I feel like I have a lot of European style influences. More so than Venice, I’m actually very influenced by Scandinavian style, French style, and German style. In Germany, I learned the art of minimalism. Before that, I used to be such a maximalist. I would wear bright colors like an orange jumpsuit - anything to stand out the most that I could. Then after being in Germany, I saw these beautiful women that were so chic and simple but they stuck out in their own way. I kind of mixed the two. I was like “I can add elements that are unique but keep silhouettes and colors to a minimum.” I learned to not be too tame or wild with my style. Also, French New Wave is a really big inspiration of mine as well as old Italian films.
Do you feel like you gravitate towards a specific color palette or aesthetic? I saw your train station palette and it seems like you like oranges, yellows, reds - the warm colors.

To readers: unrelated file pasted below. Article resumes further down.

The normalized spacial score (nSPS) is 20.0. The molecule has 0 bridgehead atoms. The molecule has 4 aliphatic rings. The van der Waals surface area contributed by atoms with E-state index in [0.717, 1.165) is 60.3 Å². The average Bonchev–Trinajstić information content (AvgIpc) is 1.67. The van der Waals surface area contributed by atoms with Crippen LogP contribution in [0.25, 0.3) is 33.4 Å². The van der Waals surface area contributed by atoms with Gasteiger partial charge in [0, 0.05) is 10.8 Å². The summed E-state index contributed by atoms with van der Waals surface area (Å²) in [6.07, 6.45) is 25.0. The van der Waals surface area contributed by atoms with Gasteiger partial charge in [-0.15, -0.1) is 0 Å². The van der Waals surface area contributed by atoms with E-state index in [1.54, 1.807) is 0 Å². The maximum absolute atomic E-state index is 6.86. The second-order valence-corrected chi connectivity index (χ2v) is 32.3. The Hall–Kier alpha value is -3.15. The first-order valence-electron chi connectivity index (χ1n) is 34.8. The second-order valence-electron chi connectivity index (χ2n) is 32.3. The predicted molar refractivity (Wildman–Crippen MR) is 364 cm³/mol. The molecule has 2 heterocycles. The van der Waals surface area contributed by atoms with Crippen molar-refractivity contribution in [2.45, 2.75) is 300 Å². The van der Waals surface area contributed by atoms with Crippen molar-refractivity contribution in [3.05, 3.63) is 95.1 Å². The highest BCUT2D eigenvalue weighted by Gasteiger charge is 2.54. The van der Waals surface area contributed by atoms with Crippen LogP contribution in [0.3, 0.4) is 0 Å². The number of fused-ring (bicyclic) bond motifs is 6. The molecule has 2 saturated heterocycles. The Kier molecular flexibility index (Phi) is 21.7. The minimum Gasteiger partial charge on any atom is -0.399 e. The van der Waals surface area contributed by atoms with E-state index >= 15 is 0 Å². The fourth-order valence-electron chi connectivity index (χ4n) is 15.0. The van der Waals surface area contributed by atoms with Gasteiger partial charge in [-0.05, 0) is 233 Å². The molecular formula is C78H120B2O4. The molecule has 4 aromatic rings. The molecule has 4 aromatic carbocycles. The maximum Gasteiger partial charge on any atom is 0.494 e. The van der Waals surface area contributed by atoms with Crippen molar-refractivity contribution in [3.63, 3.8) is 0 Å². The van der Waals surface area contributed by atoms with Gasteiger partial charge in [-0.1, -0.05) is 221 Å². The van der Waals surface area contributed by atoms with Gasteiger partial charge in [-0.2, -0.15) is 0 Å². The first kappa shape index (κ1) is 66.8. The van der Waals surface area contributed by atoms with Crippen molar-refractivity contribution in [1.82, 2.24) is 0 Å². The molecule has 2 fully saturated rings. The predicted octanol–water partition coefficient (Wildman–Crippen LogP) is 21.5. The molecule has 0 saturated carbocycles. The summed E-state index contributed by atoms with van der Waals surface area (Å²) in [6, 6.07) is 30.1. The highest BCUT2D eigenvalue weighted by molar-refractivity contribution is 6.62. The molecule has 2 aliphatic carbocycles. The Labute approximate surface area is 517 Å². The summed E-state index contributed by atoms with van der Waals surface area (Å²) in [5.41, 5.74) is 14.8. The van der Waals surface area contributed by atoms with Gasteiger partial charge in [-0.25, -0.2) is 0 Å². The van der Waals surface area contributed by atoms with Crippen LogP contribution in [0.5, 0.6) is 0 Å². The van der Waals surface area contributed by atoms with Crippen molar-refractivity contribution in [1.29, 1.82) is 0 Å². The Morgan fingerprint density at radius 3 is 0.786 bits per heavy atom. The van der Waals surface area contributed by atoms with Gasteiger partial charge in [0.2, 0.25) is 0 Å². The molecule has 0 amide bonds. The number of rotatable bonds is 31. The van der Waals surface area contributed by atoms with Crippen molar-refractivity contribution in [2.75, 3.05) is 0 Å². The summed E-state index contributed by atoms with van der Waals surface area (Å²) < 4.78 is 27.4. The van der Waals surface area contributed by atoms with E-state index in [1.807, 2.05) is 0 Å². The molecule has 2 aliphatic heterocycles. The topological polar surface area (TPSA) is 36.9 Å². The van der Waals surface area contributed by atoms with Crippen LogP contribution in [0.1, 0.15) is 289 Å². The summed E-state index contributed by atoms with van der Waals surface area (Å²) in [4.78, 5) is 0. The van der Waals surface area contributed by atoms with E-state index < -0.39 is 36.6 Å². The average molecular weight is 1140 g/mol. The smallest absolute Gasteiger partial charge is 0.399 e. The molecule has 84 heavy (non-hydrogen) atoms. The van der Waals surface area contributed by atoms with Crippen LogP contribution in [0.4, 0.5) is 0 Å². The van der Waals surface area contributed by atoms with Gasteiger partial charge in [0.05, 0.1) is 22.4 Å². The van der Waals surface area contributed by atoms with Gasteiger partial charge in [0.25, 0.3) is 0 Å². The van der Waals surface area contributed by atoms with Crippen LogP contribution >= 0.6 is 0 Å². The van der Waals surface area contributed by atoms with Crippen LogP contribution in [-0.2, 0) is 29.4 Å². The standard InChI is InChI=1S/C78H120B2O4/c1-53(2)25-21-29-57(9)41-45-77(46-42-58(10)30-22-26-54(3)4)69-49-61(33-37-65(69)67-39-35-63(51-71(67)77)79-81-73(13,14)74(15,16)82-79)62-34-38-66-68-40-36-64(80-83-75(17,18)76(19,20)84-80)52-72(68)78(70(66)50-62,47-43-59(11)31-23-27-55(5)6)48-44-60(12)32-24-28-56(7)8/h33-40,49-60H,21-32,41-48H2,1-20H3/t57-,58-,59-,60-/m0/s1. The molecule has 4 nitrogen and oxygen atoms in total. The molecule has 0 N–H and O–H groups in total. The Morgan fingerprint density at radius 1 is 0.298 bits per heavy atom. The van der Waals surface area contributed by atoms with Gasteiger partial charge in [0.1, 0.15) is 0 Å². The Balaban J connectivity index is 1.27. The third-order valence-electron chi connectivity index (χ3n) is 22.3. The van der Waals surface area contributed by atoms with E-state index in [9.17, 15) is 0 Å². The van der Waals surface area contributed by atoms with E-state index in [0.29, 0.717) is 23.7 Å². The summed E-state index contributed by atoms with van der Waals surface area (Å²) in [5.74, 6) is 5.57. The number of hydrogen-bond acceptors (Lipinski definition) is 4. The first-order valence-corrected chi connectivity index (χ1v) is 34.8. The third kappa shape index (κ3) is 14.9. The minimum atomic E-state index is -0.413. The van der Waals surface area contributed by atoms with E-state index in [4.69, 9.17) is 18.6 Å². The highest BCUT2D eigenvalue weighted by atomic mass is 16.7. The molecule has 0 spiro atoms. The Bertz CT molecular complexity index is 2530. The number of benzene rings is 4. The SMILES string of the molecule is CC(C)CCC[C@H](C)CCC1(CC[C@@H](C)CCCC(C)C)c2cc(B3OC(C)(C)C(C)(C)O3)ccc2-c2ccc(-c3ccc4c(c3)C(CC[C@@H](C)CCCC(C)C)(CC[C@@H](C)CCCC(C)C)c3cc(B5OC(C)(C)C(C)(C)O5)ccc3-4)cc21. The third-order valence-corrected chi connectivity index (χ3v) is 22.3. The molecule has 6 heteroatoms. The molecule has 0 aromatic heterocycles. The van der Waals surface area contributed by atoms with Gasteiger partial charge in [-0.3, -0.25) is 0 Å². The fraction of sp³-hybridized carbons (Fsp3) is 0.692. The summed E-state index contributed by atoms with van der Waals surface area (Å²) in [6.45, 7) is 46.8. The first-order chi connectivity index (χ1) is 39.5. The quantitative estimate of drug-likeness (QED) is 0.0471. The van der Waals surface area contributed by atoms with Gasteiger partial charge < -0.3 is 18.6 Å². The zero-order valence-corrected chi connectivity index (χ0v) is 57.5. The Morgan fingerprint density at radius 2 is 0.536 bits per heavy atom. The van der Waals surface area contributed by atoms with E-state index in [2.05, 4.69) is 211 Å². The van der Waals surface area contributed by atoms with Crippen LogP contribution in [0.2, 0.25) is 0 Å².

Thanks so much no one has ever told me that they’ve seen that palette! Yeah, definitely. When I was traveling through Europe, it was kind of crazy. I dropped out of school and went to Europe with just savings from retail jobs - basically nothing. I didn’t have support from my parents or anything like that. It was just on a whim. I was just traveling through Europe on trains and subways and metros and I just really liked how bright and weird the colors were. In the US, we don’t have great public transport, so I was so excited to be able to take trains and I really liked how yellow, red, and orange were the main colors in most German cities. In France, there was a lot of yellow, orange, and purple too. I started to notice that and I would get really excited. It sounds weird, but it would make my day. I started to view things through yellow and orange, so I would go out of my way to look for it and whenever it appeared, it was almost like a sign or confirmation - like I’m on the right path. I just like the way those colors look together. I like primary colors because they are very pure and pop - they are minimal but they say so much. I think humans are really attracted to those colors because they represent vitality, sunlight, and happiness. I always think of those colors as happy colors. It’s the same thing with red lipstick. Now, I wear red lipstick and it’s because I like the pop it provides to your face. It draws the eyes.